Prednisone and prednisolone are used in a wide variety of diseases. The two compounds are metabolically interconvertible; prednisolone is assumed to be the pharmacologically active species.
Prednisone and prednisolone plasma concentrations are commonly determined by either radioimmunoassay or competitive protein binding techniques. No relationship has been demonstrated between prednisolone plasma concentration (unbound or total concentration) and clinical response; alternate day dosage regimens with fluctuating plasma concentrations being considered generally to be as effective with less side effects than a daily dosage regimen.
Both drugs are rapidly absorbed after oral administration, reaching peak plasma concentrations after 1 to 3 hours. In general, plasma half-lives for prednisone are slightly longer (3.4 to 3.8h) than for prednisolone (2.1 to 3.5h). Either drug can be prescribed in most situations. On average, however, the bioavailability of prednisolone after oral prednisone is approximately 80% of that after prednisolone. A wide intersubject variation in prednisolone concentration is evident after both drugs, which may suggest impaired drug absorption in some individuals.
Prednisolone shows dose dependent pharmacokinetics; an increase in dose leading to an increase in volume of distribution and plasma clearance. This can be explained in terms of the non-linear binding of the drug to plasma proteins. The degree of binding will determine the distribution and clearance of free (i.e. pharmacologically active) drug. Reduced doses are recommended in patients with hypoalbuminaemia.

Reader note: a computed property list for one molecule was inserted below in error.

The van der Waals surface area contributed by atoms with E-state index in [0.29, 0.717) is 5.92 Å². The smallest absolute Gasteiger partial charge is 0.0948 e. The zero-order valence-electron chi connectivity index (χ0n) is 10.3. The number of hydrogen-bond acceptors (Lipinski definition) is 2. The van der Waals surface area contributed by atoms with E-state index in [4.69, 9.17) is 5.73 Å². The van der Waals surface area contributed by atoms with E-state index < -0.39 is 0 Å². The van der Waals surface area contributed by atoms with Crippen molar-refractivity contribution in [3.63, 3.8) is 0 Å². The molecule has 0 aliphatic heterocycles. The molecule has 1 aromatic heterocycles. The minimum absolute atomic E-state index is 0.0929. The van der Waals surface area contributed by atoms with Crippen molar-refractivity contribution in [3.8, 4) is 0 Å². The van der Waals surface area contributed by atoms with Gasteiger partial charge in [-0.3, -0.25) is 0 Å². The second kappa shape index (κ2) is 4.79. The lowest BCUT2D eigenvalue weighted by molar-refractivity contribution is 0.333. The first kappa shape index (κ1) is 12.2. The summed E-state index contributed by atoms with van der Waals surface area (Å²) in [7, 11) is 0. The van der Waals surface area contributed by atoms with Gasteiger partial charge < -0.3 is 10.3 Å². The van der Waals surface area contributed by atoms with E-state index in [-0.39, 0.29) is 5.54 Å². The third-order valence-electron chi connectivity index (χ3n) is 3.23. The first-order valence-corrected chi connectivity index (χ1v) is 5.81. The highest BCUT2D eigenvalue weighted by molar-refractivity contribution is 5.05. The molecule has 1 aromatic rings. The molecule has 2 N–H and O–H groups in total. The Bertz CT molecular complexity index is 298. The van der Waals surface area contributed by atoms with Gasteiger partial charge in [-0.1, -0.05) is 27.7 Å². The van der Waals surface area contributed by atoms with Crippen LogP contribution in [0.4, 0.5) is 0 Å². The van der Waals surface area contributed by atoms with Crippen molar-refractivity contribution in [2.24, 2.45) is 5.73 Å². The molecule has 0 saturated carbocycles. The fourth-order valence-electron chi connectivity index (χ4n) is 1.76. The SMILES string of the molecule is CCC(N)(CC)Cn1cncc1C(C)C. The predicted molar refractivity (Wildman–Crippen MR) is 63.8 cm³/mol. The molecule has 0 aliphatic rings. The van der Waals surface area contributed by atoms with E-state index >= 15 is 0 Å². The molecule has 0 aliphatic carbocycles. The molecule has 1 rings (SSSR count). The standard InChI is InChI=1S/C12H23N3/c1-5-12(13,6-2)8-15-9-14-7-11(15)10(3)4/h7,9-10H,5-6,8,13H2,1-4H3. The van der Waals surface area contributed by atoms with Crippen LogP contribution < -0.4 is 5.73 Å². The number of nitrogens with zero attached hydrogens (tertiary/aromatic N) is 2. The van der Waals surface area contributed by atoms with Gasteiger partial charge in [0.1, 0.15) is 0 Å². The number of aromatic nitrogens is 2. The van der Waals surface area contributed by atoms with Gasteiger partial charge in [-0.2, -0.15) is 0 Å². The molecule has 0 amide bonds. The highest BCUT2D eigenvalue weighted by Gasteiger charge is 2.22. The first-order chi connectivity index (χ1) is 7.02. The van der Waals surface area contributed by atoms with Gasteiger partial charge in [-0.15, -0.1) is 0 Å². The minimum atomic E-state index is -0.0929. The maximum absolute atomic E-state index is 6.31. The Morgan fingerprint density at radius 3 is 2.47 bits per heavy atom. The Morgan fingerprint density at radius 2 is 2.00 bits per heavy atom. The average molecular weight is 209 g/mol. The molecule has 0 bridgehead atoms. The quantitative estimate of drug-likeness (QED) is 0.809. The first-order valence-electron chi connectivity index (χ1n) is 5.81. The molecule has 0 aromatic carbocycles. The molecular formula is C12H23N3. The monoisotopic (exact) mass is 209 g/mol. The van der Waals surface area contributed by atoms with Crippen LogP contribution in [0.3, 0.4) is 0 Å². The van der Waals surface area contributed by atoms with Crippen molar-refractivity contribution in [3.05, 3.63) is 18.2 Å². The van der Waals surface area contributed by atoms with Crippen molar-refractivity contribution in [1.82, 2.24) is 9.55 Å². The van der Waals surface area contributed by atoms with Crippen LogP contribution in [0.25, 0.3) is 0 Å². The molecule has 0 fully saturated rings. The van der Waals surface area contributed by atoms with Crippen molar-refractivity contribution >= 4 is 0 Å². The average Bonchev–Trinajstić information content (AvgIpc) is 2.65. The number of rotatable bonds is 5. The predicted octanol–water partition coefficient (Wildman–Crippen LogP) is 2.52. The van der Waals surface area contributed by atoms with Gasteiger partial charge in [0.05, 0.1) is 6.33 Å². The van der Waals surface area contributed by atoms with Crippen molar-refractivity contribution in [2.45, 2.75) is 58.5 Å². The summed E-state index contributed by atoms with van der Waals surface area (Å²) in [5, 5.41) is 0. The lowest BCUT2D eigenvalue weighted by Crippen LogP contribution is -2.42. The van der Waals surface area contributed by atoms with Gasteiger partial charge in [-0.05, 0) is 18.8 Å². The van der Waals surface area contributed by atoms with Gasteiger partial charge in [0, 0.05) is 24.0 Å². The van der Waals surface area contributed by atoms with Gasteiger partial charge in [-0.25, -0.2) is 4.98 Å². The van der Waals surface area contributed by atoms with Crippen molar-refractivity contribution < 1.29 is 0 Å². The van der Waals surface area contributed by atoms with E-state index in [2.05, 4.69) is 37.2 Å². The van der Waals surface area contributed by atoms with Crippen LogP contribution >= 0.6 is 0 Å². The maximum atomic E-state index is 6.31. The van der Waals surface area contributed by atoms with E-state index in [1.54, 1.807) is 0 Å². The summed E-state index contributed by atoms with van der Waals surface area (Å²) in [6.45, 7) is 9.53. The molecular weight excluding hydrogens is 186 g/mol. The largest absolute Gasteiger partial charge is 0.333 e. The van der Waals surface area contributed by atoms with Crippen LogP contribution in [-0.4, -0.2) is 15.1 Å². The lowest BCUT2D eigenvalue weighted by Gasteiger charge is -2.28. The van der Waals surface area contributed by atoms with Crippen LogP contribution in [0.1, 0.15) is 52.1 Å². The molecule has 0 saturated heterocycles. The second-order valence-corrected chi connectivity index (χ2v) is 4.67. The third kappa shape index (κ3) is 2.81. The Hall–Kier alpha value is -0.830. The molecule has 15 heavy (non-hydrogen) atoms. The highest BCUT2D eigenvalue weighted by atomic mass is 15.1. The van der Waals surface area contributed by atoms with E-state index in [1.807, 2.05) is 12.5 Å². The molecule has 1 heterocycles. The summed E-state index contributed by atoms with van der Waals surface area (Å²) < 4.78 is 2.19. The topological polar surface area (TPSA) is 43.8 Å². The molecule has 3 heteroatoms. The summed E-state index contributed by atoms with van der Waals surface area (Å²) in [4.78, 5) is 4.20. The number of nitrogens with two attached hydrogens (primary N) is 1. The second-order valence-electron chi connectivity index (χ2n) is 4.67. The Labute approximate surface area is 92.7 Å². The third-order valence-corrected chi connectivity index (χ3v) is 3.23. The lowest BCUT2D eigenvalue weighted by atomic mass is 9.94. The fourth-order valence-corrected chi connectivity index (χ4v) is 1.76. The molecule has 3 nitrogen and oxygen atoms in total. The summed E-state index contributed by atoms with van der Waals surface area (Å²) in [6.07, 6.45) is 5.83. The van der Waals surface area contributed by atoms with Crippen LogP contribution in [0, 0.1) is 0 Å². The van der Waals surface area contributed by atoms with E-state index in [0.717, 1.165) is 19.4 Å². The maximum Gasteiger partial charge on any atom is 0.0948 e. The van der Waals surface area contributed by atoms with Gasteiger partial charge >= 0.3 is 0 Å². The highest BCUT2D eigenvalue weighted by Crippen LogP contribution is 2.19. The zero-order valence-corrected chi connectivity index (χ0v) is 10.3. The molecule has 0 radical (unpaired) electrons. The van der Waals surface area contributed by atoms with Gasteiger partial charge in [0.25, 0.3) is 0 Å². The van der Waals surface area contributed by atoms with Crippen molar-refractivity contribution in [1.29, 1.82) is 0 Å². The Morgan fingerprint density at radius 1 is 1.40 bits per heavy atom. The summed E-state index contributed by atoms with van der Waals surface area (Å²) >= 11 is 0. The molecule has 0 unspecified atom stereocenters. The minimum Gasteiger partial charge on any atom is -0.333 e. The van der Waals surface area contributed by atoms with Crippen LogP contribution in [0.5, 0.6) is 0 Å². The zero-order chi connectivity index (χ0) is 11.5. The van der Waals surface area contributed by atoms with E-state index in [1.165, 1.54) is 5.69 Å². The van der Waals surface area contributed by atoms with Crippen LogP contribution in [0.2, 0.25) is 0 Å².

Prednisolone pharmacokinetics are also dependent on age; the half-life being shorter in children. Liver disease prolongs the prednisolone half-life and, due to the frequently associated hypoalbuminaemia, also increases the percentage of unbound drug. It has been recommended by some that prednisolone rather than prednisone is the drug of choice in active liver disease owing to the poor conversion of prednisone to prednisolone in some patients. However, the reduced plasma concentration of prednisolone in such patients is compensated for by delayed clearance. Thus, there is little advantage of one preparation over the other.
Pharmacokinetic drug interactions have been reported, particularly accelerated clearance of prednisolone due to enzyme inducing agents such as barbiturates, phenytoin, rifampicin and other corticosteroids. On the other hand, oral contraceptives have been reported to increase the half-life and to decrease distribution volume and clearance of prednisolone, due to the increased levels of corticosteroid binding globulin (transcortin).
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Pickup, M.E. Clinical Pharmacokinetics of Prednisone and Prednisolone. Clin-Pharmacokinet 4, 111–128 (1979). https://doi.org/10.2165/00003088-197904020-00004
- Clinical Pharmacokinetic
- Chronic Active Liver Disease